Sugar prices won't break budget
RECENT hysteria about runaway retail sugar prices is nothing more than a storm in a sugar bowl according to local growers.
While price windfalls will bring some welcome relief to growers, Richmond River Canegrowers Association president Wayne Rodgers had to chuckle when asked about the current sugar ‘boom’.
“Really, it all comes out in the wash – what you pick up on the swings you lose on the roundabouts,” he said.
Mr Rodgers explained that while the cane industry is experiencing a 30-year price high following a worldwide production slump and strong consumption growth, it follows years of low prices and crop losses through drought, flood and disease.
“Prices are good and we are expecting a 700,000 tonne yield at the Broadwater mill this year, but that is down on our potential,” he said.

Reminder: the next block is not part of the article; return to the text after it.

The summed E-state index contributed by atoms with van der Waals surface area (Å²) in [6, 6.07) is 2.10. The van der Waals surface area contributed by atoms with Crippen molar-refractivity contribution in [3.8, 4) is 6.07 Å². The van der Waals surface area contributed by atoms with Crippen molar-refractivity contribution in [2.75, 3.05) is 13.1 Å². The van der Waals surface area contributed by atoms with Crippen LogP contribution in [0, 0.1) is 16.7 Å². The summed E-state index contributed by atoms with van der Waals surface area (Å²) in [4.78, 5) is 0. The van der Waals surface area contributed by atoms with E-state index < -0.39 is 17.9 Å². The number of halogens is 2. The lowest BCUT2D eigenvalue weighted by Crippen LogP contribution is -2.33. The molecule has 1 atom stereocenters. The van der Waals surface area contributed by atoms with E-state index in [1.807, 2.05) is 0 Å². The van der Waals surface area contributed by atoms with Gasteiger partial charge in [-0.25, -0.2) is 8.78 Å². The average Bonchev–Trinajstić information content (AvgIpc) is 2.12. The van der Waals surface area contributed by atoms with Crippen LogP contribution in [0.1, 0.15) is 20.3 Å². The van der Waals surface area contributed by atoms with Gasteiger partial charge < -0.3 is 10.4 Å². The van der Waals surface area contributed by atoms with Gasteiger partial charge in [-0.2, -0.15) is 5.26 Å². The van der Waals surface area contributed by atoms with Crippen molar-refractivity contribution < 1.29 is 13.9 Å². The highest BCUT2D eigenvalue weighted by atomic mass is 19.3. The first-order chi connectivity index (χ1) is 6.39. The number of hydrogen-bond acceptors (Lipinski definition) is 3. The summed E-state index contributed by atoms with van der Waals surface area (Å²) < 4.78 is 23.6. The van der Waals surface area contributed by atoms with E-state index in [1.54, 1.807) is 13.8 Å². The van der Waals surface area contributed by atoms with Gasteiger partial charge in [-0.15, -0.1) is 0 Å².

“We have peaked at 1.1 million tonnes in previous years.
“Growers are getting an increase price on previous years but we needed that to compensate for bad weather and low prices in recent years.
“We’ve also had to cope with record fertiliser and fuel prices over the past five years.”
Cane growers will use the income from this peak in prices to upgrade machinery and farm practices.
“Most growers have let their capital equipment run down so this in an opportunity for us to catch up.”
Queensland Canegrowers CEO Ian Ballantyne agreed.
“Growers need to shore themselves up for the times when the price again drops,” he said.
He added the rises would have very little impact on Australian shoppers’ hip pocket.
“Even at today’s increased prices, the average Australian consumes only around $25 worth of raw sugar per year,” he said.
“This rise in raw sugar prices, passed through to the retail refined product should cost the average consumer little more than $2 per year or less than five cents per week.”
Raw sugar sales are likely to be close to $2.5 billion this year with over 70 per cent coming from exports.